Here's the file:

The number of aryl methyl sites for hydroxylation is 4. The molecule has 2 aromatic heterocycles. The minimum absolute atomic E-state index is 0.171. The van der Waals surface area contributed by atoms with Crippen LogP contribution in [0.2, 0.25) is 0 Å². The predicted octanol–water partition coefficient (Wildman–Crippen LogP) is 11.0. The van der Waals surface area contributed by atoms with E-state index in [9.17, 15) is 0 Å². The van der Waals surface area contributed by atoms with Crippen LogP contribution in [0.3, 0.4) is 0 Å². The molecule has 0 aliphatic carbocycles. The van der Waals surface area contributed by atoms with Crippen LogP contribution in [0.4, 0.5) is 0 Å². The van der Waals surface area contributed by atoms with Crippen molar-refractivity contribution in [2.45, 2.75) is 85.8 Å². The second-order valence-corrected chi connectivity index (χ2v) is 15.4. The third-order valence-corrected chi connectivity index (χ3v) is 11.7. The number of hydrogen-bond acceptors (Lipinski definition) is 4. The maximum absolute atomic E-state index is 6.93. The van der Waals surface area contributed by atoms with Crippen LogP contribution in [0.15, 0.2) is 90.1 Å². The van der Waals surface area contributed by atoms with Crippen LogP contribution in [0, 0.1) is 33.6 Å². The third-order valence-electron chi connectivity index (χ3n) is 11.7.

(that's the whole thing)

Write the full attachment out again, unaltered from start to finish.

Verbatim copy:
The number of aryl methyl sites for hydroxylation is 4. The molecule has 2 aromatic heterocycles. The minimum absolute atomic E-state index is 0.171. The van der Waals surface area contributed by atoms with Crippen LogP contribution in [0.2, 0.25) is 0 Å². The predicted octanol–water partition coefficient (Wildman–Crippen LogP) is 11.0. The van der Waals surface area contributed by atoms with E-state index in [9.17, 15) is 0 Å². The van der Waals surface area contributed by atoms with Crippen LogP contribution in [0.3, 0.4) is 0 Å². The molecule has 0 aliphatic carbocycles. The van der Waals surface area contributed by atoms with Crippen LogP contribution in [0.4, 0.5) is 0 Å². The van der Waals surface area contributed by atoms with Crippen molar-refractivity contribution in [2.45, 2.75) is 85.8 Å². The second-order valence-corrected chi connectivity index (χ2v) is 15.4. The third-order valence-corrected chi connectivity index (χ3v) is 11.7. The number of hydrogen-bond acceptors (Lipinski definition) is 4. The maximum absolute atomic E-state index is 6.93. The van der Waals surface area contributed by atoms with Crippen LogP contribution in [0.15, 0.2) is 90.1 Å². The van der Waals surface area contributed by atoms with Crippen LogP contribution in [0, 0.1) is 33.6 Å². The third-order valence-electron chi connectivity index (χ3n) is 11.7.